I was amused by the view of a recent subscriber that the editorial is nothing more than socialist propaganda. Clearly he is not very familiar with socialist propaganda. I wonder what his reaction was or would be to the minister’s peroration in Upton Sinclair’s The Jungle.
John T. Joyce
Swans Island, Me.
What a refreshing and interesting article by Greg Kandra, Between Newsroom and Sanctuary (7/18). Here’s a fellow who combines the best of both worlds, in my opinion. He is both an experienced writer and producer at a major news studio and a candidate for the diaconate in the Diocese of Brooklyn. As an English teacher, closet journalist and vowed religious, I can identify with both callings.
Mr. Kandra records with characteristically good writing the reactions of fellow workers to his many expressions of his obvious and unabashed claim to his Catholic religion. Indeed, I agree with him when he says that part of his ministry and perhaps future work as an ordained deacon might be continuing to stand astride two disparate worlds: to be a living example and, somehow, a contradiction.
It is good that Mr. Kandra is so respected in his field there in the studio, for he has a rare opportunity to be real in an often unreal place. I wish him well. I’m just a little bit envious, because I, too, love to write and I love to share my faith. In a somewhat sheltered environment, I cannot hope to enjoy such captive audiences as Greg Kandra can reach.
Barbara Bradley, S.S.J.
I welcome the challenge to priests and deacons in exploring with their congregations the church’s identity and mission as peacemakers in The Diaconate of Peace, by Drew Christiansen, S.J., (7/18). I would also agree that preaching peace from our parish pulpits is a most difficult task. However, in light of our country’s ongoing war in Iraq, can’t we at least ask how this war is affecting Iraqi Catholics in their parish life? Can’t we raise questions about why our church teachings have traditionally been apprehensive of preventive wars? Can’t we ask how our country could better resolve future conflicts within our world family? It is not too late to preach peace when war is at hand. As Catholics and American citizens, we have the twin gifts of faith and citizenship. Asking the tough questions in our parish churches could be our most important task as U.S. Catholics today.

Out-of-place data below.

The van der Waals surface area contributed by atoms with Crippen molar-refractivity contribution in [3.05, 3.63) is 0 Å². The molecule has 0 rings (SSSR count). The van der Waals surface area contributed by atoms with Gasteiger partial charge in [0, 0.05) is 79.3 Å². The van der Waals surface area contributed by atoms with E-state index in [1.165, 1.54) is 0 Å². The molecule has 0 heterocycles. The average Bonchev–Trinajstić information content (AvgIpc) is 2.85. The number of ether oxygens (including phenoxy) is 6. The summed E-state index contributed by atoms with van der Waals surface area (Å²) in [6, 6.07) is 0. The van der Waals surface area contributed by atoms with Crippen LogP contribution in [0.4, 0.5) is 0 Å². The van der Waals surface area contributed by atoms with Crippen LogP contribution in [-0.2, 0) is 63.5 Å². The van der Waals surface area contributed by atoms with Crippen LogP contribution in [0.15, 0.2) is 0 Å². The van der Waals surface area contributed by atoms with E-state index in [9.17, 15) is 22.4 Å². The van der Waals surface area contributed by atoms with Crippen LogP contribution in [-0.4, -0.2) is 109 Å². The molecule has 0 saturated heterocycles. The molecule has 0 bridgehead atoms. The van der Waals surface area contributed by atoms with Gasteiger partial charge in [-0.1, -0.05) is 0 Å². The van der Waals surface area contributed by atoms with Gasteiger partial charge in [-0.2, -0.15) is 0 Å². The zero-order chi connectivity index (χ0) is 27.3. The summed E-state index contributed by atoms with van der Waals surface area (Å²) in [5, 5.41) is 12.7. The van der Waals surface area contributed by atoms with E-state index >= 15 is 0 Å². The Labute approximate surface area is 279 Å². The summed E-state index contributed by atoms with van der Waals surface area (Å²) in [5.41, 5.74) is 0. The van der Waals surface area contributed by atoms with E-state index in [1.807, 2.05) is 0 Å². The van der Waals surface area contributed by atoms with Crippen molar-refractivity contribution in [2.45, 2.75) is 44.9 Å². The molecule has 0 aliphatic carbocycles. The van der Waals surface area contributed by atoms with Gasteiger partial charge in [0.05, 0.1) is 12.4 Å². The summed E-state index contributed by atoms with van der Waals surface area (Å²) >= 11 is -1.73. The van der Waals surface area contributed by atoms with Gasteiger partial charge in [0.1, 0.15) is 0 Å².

David J. Suley
Silver Spring, Md.
I enjoyed reading New and Ancient Beauty, by Emilie Griffin (7/18), which recommended spiritual books to inspire our everyday lives. But I would advise Ronald Rolheiser, O.M.I., to rethink his advice to young parents that an hour with babies in their playpen is a worthy substitute to an hour of private daily prayer, and that young children, and their way of interrupting, can create a true spiritual environment. Obviously, Father Rolheiser never raised a houseful of children. If he did, he would realize that allowing the interruptions to create a spiritual environment is possible only when parents make time for daily private prayer. There is no substitute!
Angela M. Belsole
Mt. Vernon, N.Y.
I am flabbergasted by this statement in Tony Ensenada’s letter (8/1): There is no systematic, structural or societal impediment to anyone improving his financial situation in the United States. I have assisted former prison inmates who have gone through more than 100 job applications before landing even a minimum-wage position. I have seen solidly middle class and upper-middle class people in their late 40’s or early 50’s lose their good jobs because of a business closing or moving or consolidating and struggle for up to a year to get a job at much less than they made beforenot to mention people and their families who suffer serious physical or mental health problems. With their best efforts, people not only go up economically, they also go down. Bad things still happen to good people. Capitalism has always been a chancy economic system, more so in recent times. That’s why we will always need a social safety net of some kind in order to provide for a measure of life, liberty and the pursuit of happiness.
Ken Smits, O.F.M.Cap.